Human Trafficking in Cape Verde
Human Trafficking in Cape Verde
Human trafficking is a reality that translates into one of the most serious forms of violation of human rights, it is a complex phenomenon that occurs, mostly, clandestinely and, sometimes, extends through the jurisdictions of several States, which makes their identification and law enforcement difficult.
Despite being comprehensive, it affects specific social groups that are more vulnerable and therefore become victims, as is the case of children and women.
Cape Verde is not immune to human trafficking, due to its location, situated 570km off the west coast of Africa and occupying a geostrategic position in a triangle between the African, American and European continents, it easily attracts the interest of active organized crime groups on those continents that see Cape Verde as a convenient transit point.
In Cape Verde there are situations that may constitute trafficking, namely sex tourism and prostitution, especially in the tourist islands Sal, Boavista and São Vicente, in addition to potential cases of sexual exploitation, cases of possible forced drug trafficking have been identified, in most cases, the mules intercepted/companies have been young Cape Verdean and Brazilian women.
Some cases of missing children have also put the authorities on alert and more vigilant, however it is difficult to determine whether these cases were cases of trafficking in persons or other offences such as illegal adoption, pimping, etc, since before 2015, there was an absence of legal framework, so many cases were not identified.
In order to better identify cases of trafficking in persons, it is recommended to raise awareness of this phenomenon, also so that prevention, protection of victims and prosecution of the crime can be carried out.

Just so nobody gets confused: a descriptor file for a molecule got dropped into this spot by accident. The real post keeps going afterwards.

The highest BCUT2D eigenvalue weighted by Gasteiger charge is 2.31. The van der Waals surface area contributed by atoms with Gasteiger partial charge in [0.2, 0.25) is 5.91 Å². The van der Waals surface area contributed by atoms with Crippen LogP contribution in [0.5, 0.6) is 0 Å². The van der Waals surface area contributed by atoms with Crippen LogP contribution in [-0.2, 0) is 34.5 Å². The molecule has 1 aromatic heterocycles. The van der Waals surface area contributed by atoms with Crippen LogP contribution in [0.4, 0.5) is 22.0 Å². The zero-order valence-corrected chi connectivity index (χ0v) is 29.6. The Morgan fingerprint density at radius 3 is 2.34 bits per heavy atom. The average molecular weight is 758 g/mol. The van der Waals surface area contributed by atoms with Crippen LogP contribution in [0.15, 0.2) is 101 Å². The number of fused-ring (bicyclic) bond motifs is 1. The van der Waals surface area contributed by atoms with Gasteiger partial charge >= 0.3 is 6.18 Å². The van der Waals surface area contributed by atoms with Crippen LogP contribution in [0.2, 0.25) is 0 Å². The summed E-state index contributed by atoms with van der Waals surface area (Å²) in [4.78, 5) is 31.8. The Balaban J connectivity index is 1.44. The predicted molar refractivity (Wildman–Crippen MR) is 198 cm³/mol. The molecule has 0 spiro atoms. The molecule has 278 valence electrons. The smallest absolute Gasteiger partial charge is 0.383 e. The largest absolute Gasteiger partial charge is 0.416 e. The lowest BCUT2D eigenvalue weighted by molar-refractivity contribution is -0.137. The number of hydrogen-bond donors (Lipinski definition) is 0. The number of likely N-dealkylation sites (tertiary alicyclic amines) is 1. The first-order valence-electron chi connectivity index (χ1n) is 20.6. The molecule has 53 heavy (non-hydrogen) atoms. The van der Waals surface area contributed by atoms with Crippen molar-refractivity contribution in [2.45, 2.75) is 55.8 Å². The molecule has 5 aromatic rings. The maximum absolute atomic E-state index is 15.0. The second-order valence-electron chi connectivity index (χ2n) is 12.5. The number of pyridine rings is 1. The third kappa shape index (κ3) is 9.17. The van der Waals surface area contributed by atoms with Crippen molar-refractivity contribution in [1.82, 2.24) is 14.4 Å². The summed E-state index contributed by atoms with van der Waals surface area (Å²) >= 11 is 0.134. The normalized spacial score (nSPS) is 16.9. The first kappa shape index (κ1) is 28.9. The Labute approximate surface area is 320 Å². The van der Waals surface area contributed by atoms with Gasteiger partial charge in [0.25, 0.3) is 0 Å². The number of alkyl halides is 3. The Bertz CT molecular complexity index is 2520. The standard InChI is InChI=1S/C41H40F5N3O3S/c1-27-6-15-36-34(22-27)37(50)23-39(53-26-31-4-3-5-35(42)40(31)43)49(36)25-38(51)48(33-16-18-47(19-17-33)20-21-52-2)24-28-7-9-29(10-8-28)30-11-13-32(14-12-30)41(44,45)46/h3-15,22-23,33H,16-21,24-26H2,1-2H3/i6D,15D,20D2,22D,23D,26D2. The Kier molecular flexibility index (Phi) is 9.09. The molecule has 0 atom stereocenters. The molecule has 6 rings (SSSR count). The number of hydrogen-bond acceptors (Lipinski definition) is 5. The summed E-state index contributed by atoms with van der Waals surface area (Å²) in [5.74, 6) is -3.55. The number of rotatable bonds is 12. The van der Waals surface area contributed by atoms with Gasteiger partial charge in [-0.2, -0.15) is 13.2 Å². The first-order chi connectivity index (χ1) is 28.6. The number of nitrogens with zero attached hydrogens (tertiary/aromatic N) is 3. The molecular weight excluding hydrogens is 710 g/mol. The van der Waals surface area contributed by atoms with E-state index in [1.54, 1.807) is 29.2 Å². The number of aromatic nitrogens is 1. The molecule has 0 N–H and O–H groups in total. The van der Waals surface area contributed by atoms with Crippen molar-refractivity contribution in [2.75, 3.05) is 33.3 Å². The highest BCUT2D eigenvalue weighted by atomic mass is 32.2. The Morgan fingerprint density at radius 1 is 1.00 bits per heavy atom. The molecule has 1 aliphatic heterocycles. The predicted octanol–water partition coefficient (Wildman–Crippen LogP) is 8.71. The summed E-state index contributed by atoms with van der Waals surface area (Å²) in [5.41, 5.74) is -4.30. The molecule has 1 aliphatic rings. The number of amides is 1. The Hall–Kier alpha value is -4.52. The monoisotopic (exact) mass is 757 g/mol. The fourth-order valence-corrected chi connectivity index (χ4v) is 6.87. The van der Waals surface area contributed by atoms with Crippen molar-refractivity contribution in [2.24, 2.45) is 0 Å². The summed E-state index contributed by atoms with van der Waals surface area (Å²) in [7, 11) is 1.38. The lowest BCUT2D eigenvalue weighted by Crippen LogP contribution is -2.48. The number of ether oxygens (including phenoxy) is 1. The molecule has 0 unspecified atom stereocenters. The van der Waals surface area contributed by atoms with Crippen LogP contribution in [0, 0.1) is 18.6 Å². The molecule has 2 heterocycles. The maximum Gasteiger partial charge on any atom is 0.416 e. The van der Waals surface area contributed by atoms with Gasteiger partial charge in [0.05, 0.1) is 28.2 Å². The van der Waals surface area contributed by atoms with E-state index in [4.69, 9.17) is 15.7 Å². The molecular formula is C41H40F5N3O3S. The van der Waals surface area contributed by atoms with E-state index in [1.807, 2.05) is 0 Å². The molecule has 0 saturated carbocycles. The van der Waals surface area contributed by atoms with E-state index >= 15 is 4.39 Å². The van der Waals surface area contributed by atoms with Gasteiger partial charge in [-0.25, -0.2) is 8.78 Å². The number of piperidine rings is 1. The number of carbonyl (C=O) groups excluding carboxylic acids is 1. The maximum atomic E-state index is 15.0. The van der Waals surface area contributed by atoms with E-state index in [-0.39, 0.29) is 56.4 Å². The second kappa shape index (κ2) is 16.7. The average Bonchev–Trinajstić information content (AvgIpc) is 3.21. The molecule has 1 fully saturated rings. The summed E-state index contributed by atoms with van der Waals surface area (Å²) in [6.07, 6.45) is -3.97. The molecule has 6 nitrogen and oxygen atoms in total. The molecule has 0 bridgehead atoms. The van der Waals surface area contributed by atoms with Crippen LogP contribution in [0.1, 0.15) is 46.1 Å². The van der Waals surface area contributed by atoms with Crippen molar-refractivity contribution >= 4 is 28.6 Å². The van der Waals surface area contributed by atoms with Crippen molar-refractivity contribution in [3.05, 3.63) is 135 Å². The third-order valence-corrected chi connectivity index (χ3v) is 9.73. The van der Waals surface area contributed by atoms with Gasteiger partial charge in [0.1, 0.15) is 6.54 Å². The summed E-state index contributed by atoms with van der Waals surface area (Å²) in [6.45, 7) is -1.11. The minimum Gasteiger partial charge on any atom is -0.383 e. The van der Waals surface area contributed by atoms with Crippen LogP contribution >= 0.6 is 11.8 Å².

The Penal Code, approved by Legislative Decree No. 4/2003 of 18 November, did not typify trafficking in persons as a crime, so until its amendment in 2015 this conduct was not foreseen or punished in our legal system.
However, incrimination was suggested by international conventions such as the Merida Convention (Articles 15, 16, 17 and 19) and the Palermo Convention (Articles 8 and 10) and its Protocols (Additional Protocol to Prevent, Suppress and Punish Trafficking in Persons, Especially Women and Children and the Additional Protocol against the Smuggling of Migrants).
Thus, with the amendment of the penal code in 2015, HUMAN TRAFFICKING was typified in its article 271 – A “Whoever offers, delivers, entices, accepts, transports, lodges or receives a person for the purpose of sexual exploitation, labour exploitation or organ extraction … shall be punished with a penalty of 4 to 10 years in prison”.
From this concept it can be said that Human Trafficking is divided into 3 categories/types:
- Trafficking for sexual exploitation.
- Trafficking for labour exploitation.
- Trafficking for organ harvesting.
Currently, the Penal Code linked to thismatter, provides for offences such as:
– Trafficking in human organs (Art. 131b) with a penalty of 4 to 10 years imprisonment;
– Lenocinium (art. 148) with a penalty of 6 to 10 years imprisonment;
– Enticement of a minor to perform a sexual act or prostitution abroad (Art. 149) with a penalty of 6 to 12 years imprisonment;
Law no. 66/VIII/2014 of 17 July, which provides for the Legal Regime for Entry, Exit and Expulsion of Foreigners from National Territory, provides for residence permits in special situations, to persons who have benefited from a residence permit granted to victims of human trafficking.
Cape Verde is aligned with International Policies, having joined the Merida Convention, the Protocol to Prevent, Suppress and Punish Trafficking in Persons, especially Women and Children, which complements the United Nations Convention against Transnational Organised Crime, commonly known as the Palermo Convention and, since 2017, the Blue Heart Campaign carried out in partnership with ONUDC (United Nations Office on Drugs and Crime).
We also had the first National Plan to Combat Trafficking in Persons between 2018 and 2021.
In the fight against this scourge, the Government of Cape Verde through the Ministry of Justice has also relied on entities linked to the fight against Human Trafficking, namely the UNODC and the US Embassy.